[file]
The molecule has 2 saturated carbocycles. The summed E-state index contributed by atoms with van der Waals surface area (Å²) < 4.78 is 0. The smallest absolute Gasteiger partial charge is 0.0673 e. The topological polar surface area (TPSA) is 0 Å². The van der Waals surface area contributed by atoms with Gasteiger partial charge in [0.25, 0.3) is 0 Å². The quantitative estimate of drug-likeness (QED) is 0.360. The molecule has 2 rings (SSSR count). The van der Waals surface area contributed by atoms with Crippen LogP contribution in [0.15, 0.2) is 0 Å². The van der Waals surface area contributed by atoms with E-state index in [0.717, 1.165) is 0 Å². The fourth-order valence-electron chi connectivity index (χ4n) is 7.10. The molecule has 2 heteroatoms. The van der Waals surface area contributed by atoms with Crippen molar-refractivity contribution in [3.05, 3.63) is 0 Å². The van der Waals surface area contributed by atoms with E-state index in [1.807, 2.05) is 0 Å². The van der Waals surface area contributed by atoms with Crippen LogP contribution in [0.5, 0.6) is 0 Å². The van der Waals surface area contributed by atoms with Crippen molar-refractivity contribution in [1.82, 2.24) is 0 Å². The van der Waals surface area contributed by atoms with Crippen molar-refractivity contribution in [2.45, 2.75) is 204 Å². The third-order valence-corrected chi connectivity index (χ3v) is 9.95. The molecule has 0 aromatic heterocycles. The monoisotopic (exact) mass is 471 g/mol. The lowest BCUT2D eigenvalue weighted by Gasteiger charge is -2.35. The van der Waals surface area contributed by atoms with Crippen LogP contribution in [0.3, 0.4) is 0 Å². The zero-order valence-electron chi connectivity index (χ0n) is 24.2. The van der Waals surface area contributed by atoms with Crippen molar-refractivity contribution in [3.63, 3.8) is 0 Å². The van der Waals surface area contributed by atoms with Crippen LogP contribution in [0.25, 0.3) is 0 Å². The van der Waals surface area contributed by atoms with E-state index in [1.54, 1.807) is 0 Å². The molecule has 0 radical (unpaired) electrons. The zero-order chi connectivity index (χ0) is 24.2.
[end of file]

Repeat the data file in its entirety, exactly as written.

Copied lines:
The molecule has 2 saturated carbocycles. The summed E-state index contributed by atoms with van der Waals surface area (Å²) < 4.78 is 0. The smallest absolute Gasteiger partial charge is 0.0673 e. The topological polar surface area (TPSA) is 0 Å². The van der Waals surface area contributed by atoms with Gasteiger partial charge in [0.25, 0.3) is 0 Å². The quantitative estimate of drug-likeness (QED) is 0.360. The molecule has 2 rings (SSSR count). The van der Waals surface area contributed by atoms with Crippen LogP contribution in [0.15, 0.2) is 0 Å². The van der Waals surface area contributed by atoms with E-state index in [0.717, 1.165) is 0 Å². The fourth-order valence-electron chi connectivity index (χ4n) is 7.10. The molecule has 2 heteroatoms. The van der Waals surface area contributed by atoms with Crippen molar-refractivity contribution in [3.05, 3.63) is 0 Å². The van der Waals surface area contributed by atoms with E-state index in [1.807, 2.05) is 0 Å². The van der Waals surface area contributed by atoms with Crippen LogP contribution in [0.5, 0.6) is 0 Å². The van der Waals surface area contributed by atoms with Crippen molar-refractivity contribution in [1.82, 2.24) is 0 Å². The van der Waals surface area contributed by atoms with Crippen molar-refractivity contribution in [2.45, 2.75) is 204 Å². The third-order valence-corrected chi connectivity index (χ3v) is 9.95. The molecule has 0 aromatic heterocycles. The monoisotopic (exact) mass is 471 g/mol. The lowest BCUT2D eigenvalue weighted by Gasteiger charge is -2.35. The van der Waals surface area contributed by atoms with Crippen LogP contribution in [0.3, 0.4) is 0 Å². The zero-order valence-electron chi connectivity index (χ0n) is 24.2. The van der Waals surface area contributed by atoms with Crippen molar-refractivity contribution in [3.63, 3.8) is 0 Å². The van der Waals surface area contributed by atoms with Crippen LogP contribution in [0.25, 0.3) is 0 Å². The van der Waals surface area contributed by atoms with E-state index in [1.54, 1.807) is 0 Å². The molecule has 0 radical (unpaired) electrons. The zero-order chi connectivity index (χ0) is 24.2.